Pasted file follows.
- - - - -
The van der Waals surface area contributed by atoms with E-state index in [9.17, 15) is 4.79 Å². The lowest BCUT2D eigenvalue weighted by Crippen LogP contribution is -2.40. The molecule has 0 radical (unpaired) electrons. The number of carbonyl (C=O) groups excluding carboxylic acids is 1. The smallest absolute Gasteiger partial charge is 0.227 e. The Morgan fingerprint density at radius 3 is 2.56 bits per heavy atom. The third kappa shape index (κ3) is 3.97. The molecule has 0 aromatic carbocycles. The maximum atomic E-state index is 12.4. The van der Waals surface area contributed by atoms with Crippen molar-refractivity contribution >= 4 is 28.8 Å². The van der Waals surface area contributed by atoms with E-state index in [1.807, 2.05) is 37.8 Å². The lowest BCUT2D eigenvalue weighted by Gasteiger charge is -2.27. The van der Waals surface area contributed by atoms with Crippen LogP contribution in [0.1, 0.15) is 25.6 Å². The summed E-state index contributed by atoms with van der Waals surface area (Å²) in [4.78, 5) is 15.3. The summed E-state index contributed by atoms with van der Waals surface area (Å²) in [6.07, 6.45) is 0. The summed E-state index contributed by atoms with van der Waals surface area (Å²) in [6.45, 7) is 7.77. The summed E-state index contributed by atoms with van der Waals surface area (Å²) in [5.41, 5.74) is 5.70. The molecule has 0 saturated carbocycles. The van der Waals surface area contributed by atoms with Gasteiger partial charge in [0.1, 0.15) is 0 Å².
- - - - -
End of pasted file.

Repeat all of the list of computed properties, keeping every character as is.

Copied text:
The van der Waals surface area contributed by atoms with E-state index in [9.17, 15) is 4.79 Å². The lowest BCUT2D eigenvalue weighted by Crippen LogP contribution is -2.40. The molecule has 0 radical (unpaired) electrons. The number of carbonyl (C=O) groups excluding carboxylic acids is 1. The smallest absolute Gasteiger partial charge is 0.227 e. The Morgan fingerprint density at radius 3 is 2.56 bits per heavy atom. The third kappa shape index (κ3) is 3.97. The molecule has 0 aromatic carbocycles. The maximum atomic E-state index is 12.4. The van der Waals surface area contributed by atoms with Crippen molar-refractivity contribution >= 4 is 28.8 Å². The van der Waals surface area contributed by atoms with E-state index in [1.807, 2.05) is 37.8 Å². The lowest BCUT2D eigenvalue weighted by Gasteiger charge is -2.27. The van der Waals surface area contributed by atoms with Crippen LogP contribution in [0.1, 0.15) is 25.6 Å². The summed E-state index contributed by atoms with van der Waals surface area (Å²) in [4.78, 5) is 15.3. The summed E-state index contributed by atoms with van der Waals surface area (Å²) in [6.07, 6.45) is 0. The summed E-state index contributed by atoms with van der Waals surface area (Å²) in [6.45, 7) is 7.77. The summed E-state index contributed by atoms with van der Waals surface area (Å²) in [5.41, 5.74) is 5.70. The molecule has 0 saturated carbocycles. The van der Waals surface area contributed by atoms with Gasteiger partial charge in [0.1, 0.15) is 0 Å².